In 2014, inflation rates among the G20 members ranged from a low of 0.6 % in the EU-28 to 7.8 % in India with Turkey’s 9.0 % rate above this range. 2014 data are not available for Argentina, but in 2013 the inflation rate was 10.6 %.
By far the largest fall in interest rates between 2003 and 2013 was in Brazil
Central bank short-term interest rates varied greatly between the G20 members in 2013, but to a somewhat lesser extent than they had done 10 years earlier. Rates were below 1.0 % in the euro area and in the United Kingdom and were 1.30 % in Japan. Elsewhere, rates ranged from 3.00 % in Canada to 11.66 % in Indonesia, with the rates in Argentina (17.15 %) and Brazil (27.39 %) exceeding this range. In nearly all G20 members interest rates were lower in 2013 than they had been in 2003, with the exception of China where the rate rose 0.69 percentage points to 6.00 %. By far the largest fall in interest rates during this period was in Brazil.
Among the G20 members, the pesos in Argentina and Mexico devalued the most between 2003 and 2013 relative to the euro (see Table 2). By contrast, the Australian and Canadian dollars, Brazilian real, Chinese renminbi and Japanese yen appreciated relative to the euro during this 10-year period. Relative to the United States dollar, the euro and the South Korean won also appreciated in value between 2003 and 2013, the value of the euro being 15 % higher in 2013 than it had been in 2003.
Data sources and availability
The statistical data in this article were extracted during March 2015.
The indicators are often compiled according to international — sometimes global — standards, for example, UN standards for national accounts and the IMF’s standards for balance of payments statistics. Although most data are based on international concepts and definitions there may be certain discrepancies in the methods used to compile the data.
EU and euro area data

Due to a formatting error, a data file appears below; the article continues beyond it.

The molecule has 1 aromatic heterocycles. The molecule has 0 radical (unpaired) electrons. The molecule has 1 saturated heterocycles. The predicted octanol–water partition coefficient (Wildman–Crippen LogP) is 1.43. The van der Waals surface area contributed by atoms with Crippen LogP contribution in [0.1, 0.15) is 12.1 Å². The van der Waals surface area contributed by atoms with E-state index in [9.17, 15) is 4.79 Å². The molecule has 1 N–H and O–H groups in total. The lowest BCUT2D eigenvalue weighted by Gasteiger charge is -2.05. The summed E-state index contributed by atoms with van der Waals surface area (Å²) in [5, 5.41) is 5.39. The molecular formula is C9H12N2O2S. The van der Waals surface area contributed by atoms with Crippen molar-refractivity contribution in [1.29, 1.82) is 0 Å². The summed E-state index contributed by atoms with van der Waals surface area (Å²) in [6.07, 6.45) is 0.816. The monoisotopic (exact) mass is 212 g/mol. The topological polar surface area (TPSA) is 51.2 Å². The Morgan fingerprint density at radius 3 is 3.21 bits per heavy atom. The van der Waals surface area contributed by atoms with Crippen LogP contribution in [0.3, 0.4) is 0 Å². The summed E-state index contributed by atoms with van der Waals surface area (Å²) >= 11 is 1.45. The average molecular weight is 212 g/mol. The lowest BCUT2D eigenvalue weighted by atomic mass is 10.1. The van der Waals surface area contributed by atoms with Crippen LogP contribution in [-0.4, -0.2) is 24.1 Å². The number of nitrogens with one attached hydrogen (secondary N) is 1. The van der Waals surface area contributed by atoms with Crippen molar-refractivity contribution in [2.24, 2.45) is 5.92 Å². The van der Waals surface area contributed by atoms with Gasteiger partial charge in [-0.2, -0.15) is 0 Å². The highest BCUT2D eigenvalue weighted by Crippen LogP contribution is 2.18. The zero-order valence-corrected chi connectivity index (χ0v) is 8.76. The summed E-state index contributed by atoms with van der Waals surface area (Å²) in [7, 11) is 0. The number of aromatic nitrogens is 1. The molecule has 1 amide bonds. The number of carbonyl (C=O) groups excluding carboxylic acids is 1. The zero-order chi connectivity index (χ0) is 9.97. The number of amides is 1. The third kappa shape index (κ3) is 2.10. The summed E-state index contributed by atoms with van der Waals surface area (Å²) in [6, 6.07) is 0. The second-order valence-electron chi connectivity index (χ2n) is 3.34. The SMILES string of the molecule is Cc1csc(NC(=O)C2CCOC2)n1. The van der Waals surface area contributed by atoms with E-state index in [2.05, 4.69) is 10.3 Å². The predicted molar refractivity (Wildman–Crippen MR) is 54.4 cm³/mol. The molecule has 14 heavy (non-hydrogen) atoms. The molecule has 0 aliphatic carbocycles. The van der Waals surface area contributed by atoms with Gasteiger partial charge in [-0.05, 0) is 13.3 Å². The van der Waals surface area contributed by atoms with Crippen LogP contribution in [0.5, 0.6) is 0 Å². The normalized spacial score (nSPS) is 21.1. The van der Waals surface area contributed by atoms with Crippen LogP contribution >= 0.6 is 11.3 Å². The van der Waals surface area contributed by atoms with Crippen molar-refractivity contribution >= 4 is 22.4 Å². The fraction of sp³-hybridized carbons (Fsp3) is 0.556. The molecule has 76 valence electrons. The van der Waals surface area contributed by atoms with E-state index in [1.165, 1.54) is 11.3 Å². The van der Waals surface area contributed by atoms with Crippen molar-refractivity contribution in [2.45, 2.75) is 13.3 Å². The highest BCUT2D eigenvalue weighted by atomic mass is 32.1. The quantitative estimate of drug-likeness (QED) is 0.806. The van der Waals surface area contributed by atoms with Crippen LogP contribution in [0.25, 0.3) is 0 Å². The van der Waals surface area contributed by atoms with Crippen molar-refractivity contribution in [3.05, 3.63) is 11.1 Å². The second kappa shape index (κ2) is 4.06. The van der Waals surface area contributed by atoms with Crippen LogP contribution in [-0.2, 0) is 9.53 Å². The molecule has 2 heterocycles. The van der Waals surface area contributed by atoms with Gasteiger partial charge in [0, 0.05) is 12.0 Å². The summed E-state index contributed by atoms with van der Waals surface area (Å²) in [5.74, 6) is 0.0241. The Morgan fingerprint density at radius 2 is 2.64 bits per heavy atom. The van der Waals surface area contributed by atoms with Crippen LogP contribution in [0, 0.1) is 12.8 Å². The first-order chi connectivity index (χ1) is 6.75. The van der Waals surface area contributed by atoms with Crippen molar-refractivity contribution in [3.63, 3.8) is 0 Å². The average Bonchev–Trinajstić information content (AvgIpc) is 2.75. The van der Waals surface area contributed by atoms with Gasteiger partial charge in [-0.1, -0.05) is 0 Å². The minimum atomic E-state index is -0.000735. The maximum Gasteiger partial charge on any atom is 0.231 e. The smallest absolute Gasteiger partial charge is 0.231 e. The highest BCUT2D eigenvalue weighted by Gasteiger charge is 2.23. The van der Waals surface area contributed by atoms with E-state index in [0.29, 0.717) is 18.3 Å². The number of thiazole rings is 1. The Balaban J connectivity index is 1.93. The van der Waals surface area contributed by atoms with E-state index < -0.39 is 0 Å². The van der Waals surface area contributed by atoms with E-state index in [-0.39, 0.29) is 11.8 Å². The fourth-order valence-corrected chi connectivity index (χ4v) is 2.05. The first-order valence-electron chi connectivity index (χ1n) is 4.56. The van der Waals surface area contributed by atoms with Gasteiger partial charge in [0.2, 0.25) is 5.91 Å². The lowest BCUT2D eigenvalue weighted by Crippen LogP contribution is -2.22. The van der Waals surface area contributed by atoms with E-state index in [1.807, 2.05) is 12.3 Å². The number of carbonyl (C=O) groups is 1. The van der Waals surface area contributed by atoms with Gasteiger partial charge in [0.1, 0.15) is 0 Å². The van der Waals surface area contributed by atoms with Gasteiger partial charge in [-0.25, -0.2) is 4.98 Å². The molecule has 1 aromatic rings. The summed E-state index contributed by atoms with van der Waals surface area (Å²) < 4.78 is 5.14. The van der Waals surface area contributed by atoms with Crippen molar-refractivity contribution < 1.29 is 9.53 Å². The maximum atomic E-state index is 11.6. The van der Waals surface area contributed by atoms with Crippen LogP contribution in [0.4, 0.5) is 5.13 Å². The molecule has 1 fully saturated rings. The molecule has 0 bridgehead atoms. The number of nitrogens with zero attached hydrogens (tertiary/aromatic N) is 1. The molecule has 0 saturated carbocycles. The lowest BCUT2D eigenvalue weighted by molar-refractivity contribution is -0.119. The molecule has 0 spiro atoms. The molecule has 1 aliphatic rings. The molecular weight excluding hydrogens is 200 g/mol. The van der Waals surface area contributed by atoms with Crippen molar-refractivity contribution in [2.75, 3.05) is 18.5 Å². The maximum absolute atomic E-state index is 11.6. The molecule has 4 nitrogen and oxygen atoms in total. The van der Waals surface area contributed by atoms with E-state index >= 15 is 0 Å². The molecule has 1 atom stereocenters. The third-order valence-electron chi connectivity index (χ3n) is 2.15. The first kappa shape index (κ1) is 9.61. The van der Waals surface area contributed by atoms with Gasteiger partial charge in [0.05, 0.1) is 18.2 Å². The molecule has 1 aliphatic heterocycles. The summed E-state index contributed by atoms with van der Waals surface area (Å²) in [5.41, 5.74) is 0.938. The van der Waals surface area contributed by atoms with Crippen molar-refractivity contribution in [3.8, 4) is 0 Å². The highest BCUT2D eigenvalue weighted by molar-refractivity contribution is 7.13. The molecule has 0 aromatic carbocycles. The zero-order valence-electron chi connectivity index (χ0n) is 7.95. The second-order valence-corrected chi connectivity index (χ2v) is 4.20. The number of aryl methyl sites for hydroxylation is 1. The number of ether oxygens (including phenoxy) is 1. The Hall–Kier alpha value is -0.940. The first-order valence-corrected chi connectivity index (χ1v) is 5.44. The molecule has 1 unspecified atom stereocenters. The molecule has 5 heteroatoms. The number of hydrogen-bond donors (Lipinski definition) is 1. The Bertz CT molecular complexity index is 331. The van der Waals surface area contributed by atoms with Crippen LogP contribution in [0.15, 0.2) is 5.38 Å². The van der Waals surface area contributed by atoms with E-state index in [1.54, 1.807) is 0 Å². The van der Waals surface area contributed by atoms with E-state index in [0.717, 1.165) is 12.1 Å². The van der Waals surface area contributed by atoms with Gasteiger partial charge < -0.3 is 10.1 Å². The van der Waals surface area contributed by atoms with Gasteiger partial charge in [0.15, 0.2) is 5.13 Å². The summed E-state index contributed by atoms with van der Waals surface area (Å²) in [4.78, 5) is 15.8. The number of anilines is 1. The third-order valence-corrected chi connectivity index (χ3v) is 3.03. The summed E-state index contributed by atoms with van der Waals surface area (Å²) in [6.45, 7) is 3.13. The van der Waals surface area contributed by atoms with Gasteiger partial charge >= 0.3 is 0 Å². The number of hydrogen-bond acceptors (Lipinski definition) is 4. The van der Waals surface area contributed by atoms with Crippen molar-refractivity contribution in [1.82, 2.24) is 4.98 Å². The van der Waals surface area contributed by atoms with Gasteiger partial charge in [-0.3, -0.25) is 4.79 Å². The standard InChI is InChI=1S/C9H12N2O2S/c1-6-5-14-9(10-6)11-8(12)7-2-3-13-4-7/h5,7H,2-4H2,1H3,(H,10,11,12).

Most if not all of the indicators presented for the EU and the euro area have been drawn from Eurobase, Eurostat’s online database. Eurobase is updated regularly, so there may be differences between data appearing in this article and data that is subsequently downloaded. Data concerning interest rates in the euro area have been extracted from the European Central Bank (ECB).
G20 members from the rest of the world
For the 15 non-EU G20 members, the data presented have been extracted from a range of international sources, namely the International Monetary Fund, the United Nations Statistics Division and the World Bank. For some of the indicators shown a range of international statistical sources are available, each with their own policies and practices concerning data management (for example, concerning data validation, correction of errors, estimation of missing data, and frequency of updating). In general, attempts have been made to use only one source for each indicator in order to provide a comparable analysis between the members.
An analysis of the economic situation can be performed using a wide range of statistics, covering areas such as national accounts, government finance, exchange rates and interest rates, consumer prices, and the balance of payments. These indicators are also used in the design, implementation and monitoring of economic policies.